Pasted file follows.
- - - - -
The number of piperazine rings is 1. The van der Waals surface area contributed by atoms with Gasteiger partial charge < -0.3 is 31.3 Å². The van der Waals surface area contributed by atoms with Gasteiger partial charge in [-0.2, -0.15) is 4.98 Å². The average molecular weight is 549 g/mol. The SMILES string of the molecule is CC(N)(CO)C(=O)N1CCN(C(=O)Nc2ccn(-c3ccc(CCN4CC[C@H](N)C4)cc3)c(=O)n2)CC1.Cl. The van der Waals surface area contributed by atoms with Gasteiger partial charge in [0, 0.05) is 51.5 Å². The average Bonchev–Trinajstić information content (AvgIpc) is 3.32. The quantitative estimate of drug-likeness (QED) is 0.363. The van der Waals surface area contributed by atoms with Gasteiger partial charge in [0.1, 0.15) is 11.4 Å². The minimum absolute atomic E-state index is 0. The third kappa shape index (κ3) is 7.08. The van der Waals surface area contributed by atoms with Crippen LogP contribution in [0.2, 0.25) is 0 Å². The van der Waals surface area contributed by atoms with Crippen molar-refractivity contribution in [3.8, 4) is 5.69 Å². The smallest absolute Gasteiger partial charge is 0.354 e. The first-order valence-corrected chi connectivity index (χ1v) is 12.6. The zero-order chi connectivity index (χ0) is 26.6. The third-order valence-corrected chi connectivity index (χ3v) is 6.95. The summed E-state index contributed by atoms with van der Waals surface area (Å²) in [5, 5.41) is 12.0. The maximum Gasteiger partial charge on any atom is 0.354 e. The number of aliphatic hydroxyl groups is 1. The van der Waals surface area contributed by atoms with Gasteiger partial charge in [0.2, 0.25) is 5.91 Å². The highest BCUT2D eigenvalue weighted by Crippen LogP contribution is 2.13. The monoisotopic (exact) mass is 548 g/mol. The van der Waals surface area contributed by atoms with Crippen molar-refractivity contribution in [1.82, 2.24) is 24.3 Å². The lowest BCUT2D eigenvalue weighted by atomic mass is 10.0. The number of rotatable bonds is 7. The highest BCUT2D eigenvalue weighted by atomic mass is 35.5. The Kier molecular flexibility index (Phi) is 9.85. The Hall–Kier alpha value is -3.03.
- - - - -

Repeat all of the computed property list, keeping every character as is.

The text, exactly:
The number of piperazine rings is 1. The van der Waals surface area contributed by atoms with Gasteiger partial charge < -0.3 is 31.3 Å². The van der Waals surface area contributed by atoms with Gasteiger partial charge in [-0.2, -0.15) is 4.98 Å². The average molecular weight is 549 g/mol. The SMILES string of the molecule is CC(N)(CO)C(=O)N1CCN(C(=O)Nc2ccn(-c3ccc(CCN4CC[C@H](N)C4)cc3)c(=O)n2)CC1.Cl. The van der Waals surface area contributed by atoms with Gasteiger partial charge in [0, 0.05) is 51.5 Å². The average Bonchev–Trinajstić information content (AvgIpc) is 3.32. The quantitative estimate of drug-likeness (QED) is 0.363. The van der Waals surface area contributed by atoms with Gasteiger partial charge in [0.1, 0.15) is 11.4 Å². The minimum absolute atomic E-state index is 0. The third kappa shape index (κ3) is 7.08. The van der Waals surface area contributed by atoms with Crippen LogP contribution in [0.2, 0.25) is 0 Å². The van der Waals surface area contributed by atoms with Crippen molar-refractivity contribution in [3.8, 4) is 5.69 Å². The smallest absolute Gasteiger partial charge is 0.354 e. The first-order valence-corrected chi connectivity index (χ1v) is 12.6. The zero-order chi connectivity index (χ0) is 26.6. The third-order valence-corrected chi connectivity index (χ3v) is 6.95. The summed E-state index contributed by atoms with van der Waals surface area (Å²) in [5, 5.41) is 12.0. The maximum Gasteiger partial charge on any atom is 0.354 e. The number of aliphatic hydroxyl groups is 1. The van der Waals surface area contributed by atoms with Gasteiger partial charge in [0.2, 0.25) is 5.91 Å². The highest BCUT2D eigenvalue weighted by Crippen LogP contribution is 2.13. The monoisotopic (exact) mass is 548 g/mol. The van der Waals surface area contributed by atoms with Crippen molar-refractivity contribution in [1.82, 2.24) is 24.3 Å². The lowest BCUT2D eigenvalue weighted by atomic mass is 10.0. The number of rotatable bonds is 7. The highest BCUT2D eigenvalue weighted by atomic mass is 35.5. The Kier molecular flexibility index (Phi) is 9.85. The Hall–Kier alpha value is -3.03.